A Minnesota judge this week ordered a halt to an election related to unionizing thousands of Minnesota child care workers. As a legal matter, we will let the judge's order speak for itself. He said the unionization issue should have gone through the Legislature rather than been prompted by Gov. Mark Dayton's executive order. Dayton says he respects the judge's decision. But apparently not its spirit.
Dayton plans to consider his next steps, arguing that "in a democracy, people should have rights to elections to determine their own destinies." But that contradicts what Dayton's order actually would have done. Under it, only 4,300 daycare providers - those licensed to receive state subisides to care for low-income children - would have voted in the union election. The 6,700 who do not receive such subsidies would have had no say.
Ostensibly, a daycare union could flex more muscle in St. Paul when it comes to negotiating with the state over subsidy rates or regulations related to in-home care. But would such as union fairly represent the 6,700 workers who did not vote and perhaps did not want such representation?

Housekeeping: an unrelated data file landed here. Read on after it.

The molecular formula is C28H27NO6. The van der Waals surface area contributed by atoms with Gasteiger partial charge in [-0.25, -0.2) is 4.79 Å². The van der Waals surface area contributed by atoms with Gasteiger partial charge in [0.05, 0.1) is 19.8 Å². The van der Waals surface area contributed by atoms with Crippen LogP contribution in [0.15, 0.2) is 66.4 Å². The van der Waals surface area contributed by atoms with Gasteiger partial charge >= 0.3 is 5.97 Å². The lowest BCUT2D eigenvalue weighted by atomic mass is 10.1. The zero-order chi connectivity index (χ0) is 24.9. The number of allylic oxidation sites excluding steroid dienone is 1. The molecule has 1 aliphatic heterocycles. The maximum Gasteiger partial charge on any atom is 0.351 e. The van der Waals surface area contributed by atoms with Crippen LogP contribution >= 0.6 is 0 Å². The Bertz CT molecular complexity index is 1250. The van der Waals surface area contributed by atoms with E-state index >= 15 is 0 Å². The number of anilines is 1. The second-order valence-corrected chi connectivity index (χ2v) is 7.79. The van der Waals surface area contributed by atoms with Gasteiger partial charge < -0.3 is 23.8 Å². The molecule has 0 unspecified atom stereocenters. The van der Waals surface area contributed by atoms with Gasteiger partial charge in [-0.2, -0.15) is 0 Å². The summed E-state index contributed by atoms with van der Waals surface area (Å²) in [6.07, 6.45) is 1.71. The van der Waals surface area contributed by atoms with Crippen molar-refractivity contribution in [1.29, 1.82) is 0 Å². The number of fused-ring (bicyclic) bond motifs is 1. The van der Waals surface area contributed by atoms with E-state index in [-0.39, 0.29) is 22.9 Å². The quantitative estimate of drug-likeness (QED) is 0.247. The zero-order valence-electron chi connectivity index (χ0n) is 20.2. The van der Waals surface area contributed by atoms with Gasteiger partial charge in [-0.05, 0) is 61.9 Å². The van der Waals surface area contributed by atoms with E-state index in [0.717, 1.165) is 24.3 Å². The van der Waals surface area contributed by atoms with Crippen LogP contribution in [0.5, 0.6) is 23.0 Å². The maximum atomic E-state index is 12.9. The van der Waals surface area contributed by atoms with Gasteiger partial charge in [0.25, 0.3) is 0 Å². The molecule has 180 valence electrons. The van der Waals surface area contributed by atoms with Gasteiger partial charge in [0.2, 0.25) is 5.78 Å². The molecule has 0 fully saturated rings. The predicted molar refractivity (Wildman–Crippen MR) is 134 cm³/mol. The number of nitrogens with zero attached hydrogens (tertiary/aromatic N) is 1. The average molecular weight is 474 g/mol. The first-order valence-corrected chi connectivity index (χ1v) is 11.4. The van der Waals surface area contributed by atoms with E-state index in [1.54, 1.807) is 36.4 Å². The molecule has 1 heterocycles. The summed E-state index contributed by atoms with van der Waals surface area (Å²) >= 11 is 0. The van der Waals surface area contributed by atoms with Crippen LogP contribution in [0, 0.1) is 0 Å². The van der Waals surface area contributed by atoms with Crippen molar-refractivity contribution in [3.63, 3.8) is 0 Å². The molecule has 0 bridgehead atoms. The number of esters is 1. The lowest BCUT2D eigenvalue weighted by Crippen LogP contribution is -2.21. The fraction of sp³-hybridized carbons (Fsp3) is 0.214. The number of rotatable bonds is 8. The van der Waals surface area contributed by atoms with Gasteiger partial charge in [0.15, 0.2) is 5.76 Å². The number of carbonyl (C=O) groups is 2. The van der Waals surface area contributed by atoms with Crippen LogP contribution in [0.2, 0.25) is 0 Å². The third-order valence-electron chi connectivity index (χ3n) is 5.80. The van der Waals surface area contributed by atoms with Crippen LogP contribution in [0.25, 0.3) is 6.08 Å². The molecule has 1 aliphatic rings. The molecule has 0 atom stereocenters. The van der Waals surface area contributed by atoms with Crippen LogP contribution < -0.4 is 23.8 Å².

And then there's the politics. How much of what Dayton tried to do relates to payoffs to the American Federation of State, County and Municipal Employees and to the Service Employees International Union, both of which have been seeking the daycare union vote for years? When Dayton wielded his executive power in this case in an arbitrary way, it really opened him up for such criticism.
This daycare union matter was sketchy from the start. We're glad a judge has put the issue back into the hands of more than just one politician.